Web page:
SFU experts among 60 scholars calling for low-carbon future
Shauna Sylvester, SFU Centre for Dialogue, 778.231.0715, email@example.com
Anthony Perl, SFU Urban Studies, 778.782.7887, firstname.lastname@example.org
Scott McLean, University Communications, 778.782.5151, email@example.com
On Wednesday, academics from across Canada, including three prominent Simon Fraser University scholars, will announce a plan of sustainability solutions to help Canada successfully transition to a low-carbon society, in response to the dire consequences of climate change.
Called the Sustainable Canada Dialogues (SCD), the group has built consensus on the plan and is encouraging public debate on climate policy in light of the upcoming Canadian election and December 2015 climate summit in Paris.
Among the 60 scientists and scholars calling for a low-carbon economy are SFU Urban Studies professors Anthony Perl and Meg Holden, and SFU Centre for Dialogue and SFU Public Square Executive Director Shauna Sylvester. In addition, SFU Faculty of Environment professor Mark Jaccard served as an external reviewer for the paper.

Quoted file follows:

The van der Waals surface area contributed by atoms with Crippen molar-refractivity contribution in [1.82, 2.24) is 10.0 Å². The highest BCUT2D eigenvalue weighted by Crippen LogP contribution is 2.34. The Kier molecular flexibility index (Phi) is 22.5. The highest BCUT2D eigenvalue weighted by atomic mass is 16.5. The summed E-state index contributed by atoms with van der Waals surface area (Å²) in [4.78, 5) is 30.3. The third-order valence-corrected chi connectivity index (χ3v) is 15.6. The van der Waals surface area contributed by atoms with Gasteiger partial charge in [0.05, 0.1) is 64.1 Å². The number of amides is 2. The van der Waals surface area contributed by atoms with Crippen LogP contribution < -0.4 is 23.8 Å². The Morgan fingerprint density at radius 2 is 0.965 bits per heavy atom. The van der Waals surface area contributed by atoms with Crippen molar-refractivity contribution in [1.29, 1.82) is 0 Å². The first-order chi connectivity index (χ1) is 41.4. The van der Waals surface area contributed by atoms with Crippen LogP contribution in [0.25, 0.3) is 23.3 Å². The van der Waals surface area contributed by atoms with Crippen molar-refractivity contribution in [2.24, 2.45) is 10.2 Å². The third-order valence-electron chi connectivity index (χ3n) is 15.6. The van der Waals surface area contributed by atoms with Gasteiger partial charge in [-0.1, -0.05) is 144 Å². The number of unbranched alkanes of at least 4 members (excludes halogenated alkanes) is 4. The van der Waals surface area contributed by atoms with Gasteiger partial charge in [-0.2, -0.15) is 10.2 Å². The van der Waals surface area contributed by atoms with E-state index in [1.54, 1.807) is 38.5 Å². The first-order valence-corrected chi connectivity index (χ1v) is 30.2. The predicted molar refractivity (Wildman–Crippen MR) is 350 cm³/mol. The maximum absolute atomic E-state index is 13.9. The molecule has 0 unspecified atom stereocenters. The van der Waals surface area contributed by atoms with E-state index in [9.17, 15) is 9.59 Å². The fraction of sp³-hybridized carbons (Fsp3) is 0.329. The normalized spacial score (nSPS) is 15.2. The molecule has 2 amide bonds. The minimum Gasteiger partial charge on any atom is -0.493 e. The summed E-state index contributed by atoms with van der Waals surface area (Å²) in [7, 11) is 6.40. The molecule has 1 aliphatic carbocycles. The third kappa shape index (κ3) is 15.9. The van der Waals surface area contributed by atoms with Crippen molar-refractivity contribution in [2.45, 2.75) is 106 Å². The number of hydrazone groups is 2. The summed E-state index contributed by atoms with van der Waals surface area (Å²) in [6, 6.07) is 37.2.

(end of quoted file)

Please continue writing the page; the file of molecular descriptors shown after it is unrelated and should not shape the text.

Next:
“It’s better to talk about a post-carbon transition while we still have the time and energy to manage such a transition, rather than waiting for a crisis,” says Perl. “We can’t talk about building a sustainable city without mapping out a path to a post-carbon future. It’s like taking care of our bodies, the longer we put off a visit to the doctor or dentist, the more costly it’s going to be to cure our ills.”
SCD will unveil its climate action position paper at the 2015 Americana International Trade Show on Environmental Technologies, where the group will unanimously recommend putting a price on carbon. The paper, entitled Acting on Climate Change: Solutions from Canadian Scholars, also identifies ten policy orientations illustrated by actions that could be immediately adopted to kick-start Canada’s necessary transition toward a low carbon economy and sustainable society.
“The release of this plan marks a historic shift in Canada; scientists and academics no longer feel that they can stand on the sidelines while climate change wreaks havoc on our economy and our environment,” adds Sylvester. “Never before have so many scholars collaborated to develop solutions for how Canada can move to a low-carbon future. In absence of a serious national policy on climate change, their plan offers some hopeful strategies for action.”
The full policy document and its executive summary are available on the SCD website:
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